A: If we're talking about the population, generally probably not just because in western cultures it's pretty unique to getting in therapy. There is kind of a counterpart in western philosophy: Stoicism, which is also about accepting things you can't change. But I think Stoicism is not a part of mainstream culture, so if someone has exposure to it, it's probably just in passing. Maybe just knowing what the term is.
M: Okay. So when you were 25, you found out you were having floaters in your eyes, a lot of sensitivity to light, and blurred vision.
M: At first you just thought it was a natural part of getting older. Was it something that was beginning to worsen over time?
A: Yeah, and just for a little context I already had glasses. I've needed glasses since the 3rd grade, so I just assumed that it was a gradual progression of that. After that, they were able to put a halt on it, to a certain extent. I can't remember the exact order this happened, but basically uveitis is related to a number of things. In some cases it's related to viral infections. For example, Syphilis. And in other cases it's related to other autoimmune conditions like Lyme disease or Sarcoidosis. They gave me a blood test for all those things. It came back negative. So from there they needed to figure out is this more viral or is it autoimmune. I remember the first course of treatment I went through, they gave me antiviral medication and no effect. They switched me over to autoimmune medications. I think they started me off with Prednisone, which is a very general sort of anti-inflammatory medication. You don't want to be on it for a very long time. I was on it for like a year, it was awful.
A: But it worked for my vision. Once I was on that, they were able to figure out, oh, this seems to be autoimmune, and start trying out other autoimmune medications.
M: What made it particularly awful?
A: [Laughter] It's different for everybody. I'm laughing because anyone who has been on it a long time probably knows. For me personally, I gained 15 pounds, but like in weird places. There's actually a name for this, but I gained weight just in my belly and just in my face.
A: Yeah. I've been that weight before and that's not where the fat in my body tends to go if I'm naturally that much heavier. It was a bit dysphoric to be in a body that felt really different, and it felt like it happened really suddenly too. Because in addition to weight gain there's water retention. The water retention happened really quickly where suddenly it was just like BLUH. My stomach was suddenly just bloated.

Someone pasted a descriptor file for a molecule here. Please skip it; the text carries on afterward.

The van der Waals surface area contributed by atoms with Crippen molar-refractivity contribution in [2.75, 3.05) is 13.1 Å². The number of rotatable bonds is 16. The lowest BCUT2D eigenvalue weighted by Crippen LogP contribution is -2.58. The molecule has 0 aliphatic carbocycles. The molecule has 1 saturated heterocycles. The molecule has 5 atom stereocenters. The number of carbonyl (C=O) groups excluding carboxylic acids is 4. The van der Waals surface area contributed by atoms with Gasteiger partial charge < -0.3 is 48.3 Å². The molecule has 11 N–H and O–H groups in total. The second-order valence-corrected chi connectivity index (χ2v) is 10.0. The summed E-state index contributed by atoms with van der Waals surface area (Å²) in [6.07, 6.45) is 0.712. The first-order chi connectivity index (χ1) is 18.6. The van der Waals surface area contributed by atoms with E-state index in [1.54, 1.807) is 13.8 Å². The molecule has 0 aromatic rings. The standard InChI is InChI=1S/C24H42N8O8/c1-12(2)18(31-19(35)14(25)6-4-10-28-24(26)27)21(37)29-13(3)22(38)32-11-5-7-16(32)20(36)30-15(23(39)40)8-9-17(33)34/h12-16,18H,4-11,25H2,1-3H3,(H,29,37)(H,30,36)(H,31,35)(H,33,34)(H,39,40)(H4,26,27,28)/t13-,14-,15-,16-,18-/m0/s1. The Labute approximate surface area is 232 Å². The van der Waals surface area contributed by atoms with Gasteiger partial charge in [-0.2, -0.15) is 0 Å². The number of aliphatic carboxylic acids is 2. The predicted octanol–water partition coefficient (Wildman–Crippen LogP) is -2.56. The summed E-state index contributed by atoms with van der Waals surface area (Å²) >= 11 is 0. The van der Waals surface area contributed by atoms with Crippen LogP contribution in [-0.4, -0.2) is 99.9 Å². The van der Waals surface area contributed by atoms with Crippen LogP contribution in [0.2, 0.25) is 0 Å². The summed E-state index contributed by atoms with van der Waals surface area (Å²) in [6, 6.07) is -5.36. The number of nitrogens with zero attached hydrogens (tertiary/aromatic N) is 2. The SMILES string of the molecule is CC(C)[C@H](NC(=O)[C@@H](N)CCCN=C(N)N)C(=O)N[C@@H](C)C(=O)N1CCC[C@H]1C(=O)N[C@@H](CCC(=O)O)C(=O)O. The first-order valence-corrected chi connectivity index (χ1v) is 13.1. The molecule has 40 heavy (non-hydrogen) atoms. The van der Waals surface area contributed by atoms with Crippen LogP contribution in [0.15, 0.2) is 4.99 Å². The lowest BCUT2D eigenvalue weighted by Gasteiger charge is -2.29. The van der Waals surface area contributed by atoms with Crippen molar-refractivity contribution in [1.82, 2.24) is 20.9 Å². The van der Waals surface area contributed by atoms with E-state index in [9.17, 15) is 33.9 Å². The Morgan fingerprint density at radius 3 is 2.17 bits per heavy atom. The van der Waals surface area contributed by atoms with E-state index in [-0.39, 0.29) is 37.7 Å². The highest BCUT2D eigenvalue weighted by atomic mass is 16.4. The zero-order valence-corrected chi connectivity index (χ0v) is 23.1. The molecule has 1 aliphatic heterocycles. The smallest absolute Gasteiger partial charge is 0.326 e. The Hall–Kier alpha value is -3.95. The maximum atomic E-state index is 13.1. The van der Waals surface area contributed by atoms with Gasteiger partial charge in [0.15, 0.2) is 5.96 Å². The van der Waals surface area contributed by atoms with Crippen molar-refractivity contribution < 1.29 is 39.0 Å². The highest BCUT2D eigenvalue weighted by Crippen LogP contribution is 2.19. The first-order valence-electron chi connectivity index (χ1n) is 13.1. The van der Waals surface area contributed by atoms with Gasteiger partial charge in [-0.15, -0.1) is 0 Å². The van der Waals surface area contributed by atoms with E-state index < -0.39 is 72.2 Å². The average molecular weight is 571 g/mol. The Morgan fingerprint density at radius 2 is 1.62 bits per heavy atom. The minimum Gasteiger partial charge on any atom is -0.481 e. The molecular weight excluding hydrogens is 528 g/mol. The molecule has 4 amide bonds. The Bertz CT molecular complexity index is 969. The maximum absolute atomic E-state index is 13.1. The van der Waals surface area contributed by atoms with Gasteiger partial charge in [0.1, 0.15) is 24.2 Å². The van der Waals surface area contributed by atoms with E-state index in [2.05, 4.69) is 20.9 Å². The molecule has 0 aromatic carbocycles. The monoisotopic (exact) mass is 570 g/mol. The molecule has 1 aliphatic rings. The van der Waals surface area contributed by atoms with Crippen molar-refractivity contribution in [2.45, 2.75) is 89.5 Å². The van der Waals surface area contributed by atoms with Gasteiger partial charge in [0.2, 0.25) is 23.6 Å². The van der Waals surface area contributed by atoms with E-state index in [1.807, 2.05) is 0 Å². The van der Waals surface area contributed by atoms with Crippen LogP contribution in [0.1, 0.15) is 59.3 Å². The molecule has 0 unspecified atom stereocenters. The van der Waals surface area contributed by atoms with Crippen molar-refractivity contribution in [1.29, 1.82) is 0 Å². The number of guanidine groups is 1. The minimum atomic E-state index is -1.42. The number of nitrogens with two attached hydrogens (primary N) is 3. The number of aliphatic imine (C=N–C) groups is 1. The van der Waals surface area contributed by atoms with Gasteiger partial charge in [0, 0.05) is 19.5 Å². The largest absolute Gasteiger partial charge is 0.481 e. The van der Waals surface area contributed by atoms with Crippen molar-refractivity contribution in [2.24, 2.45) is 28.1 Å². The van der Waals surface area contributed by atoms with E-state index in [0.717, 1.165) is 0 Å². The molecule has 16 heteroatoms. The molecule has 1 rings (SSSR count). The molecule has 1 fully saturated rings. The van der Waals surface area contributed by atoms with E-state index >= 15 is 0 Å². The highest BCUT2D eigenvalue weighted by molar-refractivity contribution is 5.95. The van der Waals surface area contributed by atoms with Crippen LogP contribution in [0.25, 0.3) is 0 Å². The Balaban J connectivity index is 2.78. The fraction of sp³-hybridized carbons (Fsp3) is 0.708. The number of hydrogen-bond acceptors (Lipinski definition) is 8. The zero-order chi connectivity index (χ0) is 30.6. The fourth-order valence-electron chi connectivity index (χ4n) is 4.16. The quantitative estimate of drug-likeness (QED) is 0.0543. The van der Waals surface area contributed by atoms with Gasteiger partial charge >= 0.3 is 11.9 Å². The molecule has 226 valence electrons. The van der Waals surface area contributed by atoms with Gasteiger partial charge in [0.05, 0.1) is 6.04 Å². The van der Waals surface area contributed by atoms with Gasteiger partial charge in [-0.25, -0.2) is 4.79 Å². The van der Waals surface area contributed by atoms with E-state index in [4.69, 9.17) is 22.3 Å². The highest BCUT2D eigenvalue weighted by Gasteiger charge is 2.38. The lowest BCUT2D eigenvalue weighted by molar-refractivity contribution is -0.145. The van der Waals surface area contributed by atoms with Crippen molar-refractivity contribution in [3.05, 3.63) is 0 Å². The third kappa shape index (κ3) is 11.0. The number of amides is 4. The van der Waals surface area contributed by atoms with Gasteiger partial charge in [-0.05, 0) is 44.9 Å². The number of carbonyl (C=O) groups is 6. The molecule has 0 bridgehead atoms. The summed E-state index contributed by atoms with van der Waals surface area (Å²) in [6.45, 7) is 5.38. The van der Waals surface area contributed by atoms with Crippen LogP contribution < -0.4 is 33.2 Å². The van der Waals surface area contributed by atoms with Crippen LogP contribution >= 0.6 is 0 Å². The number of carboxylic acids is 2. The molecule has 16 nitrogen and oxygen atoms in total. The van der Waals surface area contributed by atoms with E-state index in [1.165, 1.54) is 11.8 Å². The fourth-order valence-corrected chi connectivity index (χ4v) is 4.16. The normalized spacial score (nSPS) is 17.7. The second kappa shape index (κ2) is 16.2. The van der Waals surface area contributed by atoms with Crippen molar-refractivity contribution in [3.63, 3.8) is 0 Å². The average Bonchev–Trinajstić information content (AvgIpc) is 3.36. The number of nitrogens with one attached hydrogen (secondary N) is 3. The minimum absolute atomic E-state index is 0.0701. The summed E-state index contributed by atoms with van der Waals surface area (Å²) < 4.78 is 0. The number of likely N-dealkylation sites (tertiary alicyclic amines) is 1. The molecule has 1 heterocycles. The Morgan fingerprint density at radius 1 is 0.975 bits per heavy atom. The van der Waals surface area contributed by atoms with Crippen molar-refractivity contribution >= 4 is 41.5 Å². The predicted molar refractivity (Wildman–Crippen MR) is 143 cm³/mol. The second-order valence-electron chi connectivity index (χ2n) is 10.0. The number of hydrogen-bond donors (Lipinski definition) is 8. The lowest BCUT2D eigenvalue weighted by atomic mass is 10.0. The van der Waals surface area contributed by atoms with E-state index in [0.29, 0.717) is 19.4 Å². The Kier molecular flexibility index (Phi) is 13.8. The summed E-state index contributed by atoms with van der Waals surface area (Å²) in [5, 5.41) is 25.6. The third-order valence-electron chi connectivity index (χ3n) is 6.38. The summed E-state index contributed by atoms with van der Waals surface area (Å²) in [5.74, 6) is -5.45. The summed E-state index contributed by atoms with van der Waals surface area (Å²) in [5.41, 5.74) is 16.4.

M: Did that affect your social life in any way?
A: Not especially. I know some people were joking that I had gotten fat because I had just started a relationship at the time, and they were like, "oh, you're getting comfortable." [Laughter] My friend said that and I was like, "no, this is literally a symptom of the medication that I'm on, rude word [sic]. [laughter]
M: [Laughter] Wow.
A: And then eventually the weight did come off as I tapered and then she was like "oh, you were right" and I was like "I hate you." It was kind of funny.
M: So, you tell this anecdote in a humorous sense but, I want to use the word gaslighting. "Oh, what you said was actually true." And it could just be your friendship and it was fine and I'm just missing the context, but.
A: We weren't super close, so I'm inclined to interpret it a little more gaslight-y. We were acquaintances, not super close. Either way, there wasn't a shared understanding that it was a joke.
M: Okay. Has that been something you've encountered? People think they're joking but you're not in on the joke?
A: Probably here and there, because everyone has a different sense of humor. I think more often, I'm telling a joke and people don't know I'm joking. Because I have an inappropriate tone. You nod knowingly [laughter]. Like, "I've been on the other end of this." Yeah, I have tone problems. [Laughter]
M: [Laughter] Yeah. So you're around 25, on and off drugs for a year or two. What does this look like a couple years into it? You said that you were finding solutions that helped you maintain your vision.